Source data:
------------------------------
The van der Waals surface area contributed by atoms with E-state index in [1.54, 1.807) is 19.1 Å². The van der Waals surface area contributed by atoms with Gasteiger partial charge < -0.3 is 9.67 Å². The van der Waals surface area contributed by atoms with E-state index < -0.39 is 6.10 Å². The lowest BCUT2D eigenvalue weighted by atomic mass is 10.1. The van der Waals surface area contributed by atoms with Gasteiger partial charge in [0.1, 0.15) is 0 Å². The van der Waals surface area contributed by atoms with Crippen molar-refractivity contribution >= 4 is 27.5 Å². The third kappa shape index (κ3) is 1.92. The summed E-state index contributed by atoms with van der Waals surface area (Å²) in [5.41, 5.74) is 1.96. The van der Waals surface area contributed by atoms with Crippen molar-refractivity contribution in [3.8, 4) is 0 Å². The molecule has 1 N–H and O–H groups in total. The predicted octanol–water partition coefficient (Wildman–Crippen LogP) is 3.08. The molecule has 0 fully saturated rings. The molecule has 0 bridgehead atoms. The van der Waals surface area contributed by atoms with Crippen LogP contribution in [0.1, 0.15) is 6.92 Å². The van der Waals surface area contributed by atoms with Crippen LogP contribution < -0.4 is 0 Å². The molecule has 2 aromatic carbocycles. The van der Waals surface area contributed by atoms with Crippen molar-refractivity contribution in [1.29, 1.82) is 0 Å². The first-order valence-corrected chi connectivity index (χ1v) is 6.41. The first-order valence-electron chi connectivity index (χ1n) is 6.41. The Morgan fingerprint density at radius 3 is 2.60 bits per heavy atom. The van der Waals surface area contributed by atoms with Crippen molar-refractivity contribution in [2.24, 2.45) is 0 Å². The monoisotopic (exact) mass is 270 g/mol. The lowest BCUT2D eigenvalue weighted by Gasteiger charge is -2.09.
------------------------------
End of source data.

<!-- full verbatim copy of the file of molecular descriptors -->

The van der Waals surface area contributed by atoms with E-state index in [1.54, 1.807) is 19.1 Å². The van der Waals surface area contributed by atoms with Gasteiger partial charge < -0.3 is 9.67 Å². The van der Waals surface area contributed by atoms with E-state index < -0.39 is 6.10 Å². The lowest BCUT2D eigenvalue weighted by atomic mass is 10.1. The van der Waals surface area contributed by atoms with Gasteiger partial charge in [0.1, 0.15) is 0 Å². The van der Waals surface area contributed by atoms with Crippen molar-refractivity contribution >= 4 is 27.5 Å². The third kappa shape index (κ3) is 1.92. The summed E-state index contributed by atoms with van der Waals surface area (Å²) in [5.41, 5.74) is 1.96. The van der Waals surface area contributed by atoms with Crippen molar-refractivity contribution in [3.8, 4) is 0 Å². The molecule has 1 N–H and O–H groups in total. The predicted octanol–water partition coefficient (Wildman–Crippen LogP) is 3.08. The molecule has 0 fully saturated rings. The molecule has 0 bridgehead atoms. The van der Waals surface area contributed by atoms with Crippen LogP contribution in [0.1, 0.15) is 6.92 Å². The van der Waals surface area contributed by atoms with Crippen LogP contribution < -0.4 is 0 Å². The molecule has 2 aromatic carbocycles. The van der Waals surface area contributed by atoms with Crippen molar-refractivity contribution in [1.29, 1.82) is 0 Å². The first-order valence-corrected chi connectivity index (χ1v) is 6.41. The first-order valence-electron chi connectivity index (χ1n) is 6.41. The Morgan fingerprint density at radius 3 is 2.60 bits per heavy atom. The van der Waals surface area contributed by atoms with Crippen molar-refractivity contribution in [2.24, 2.45) is 0 Å². The monoisotopic (exact) mass is 270 g/mol. The lowest BCUT2D eigenvalue weighted by Gasteiger charge is -2.09.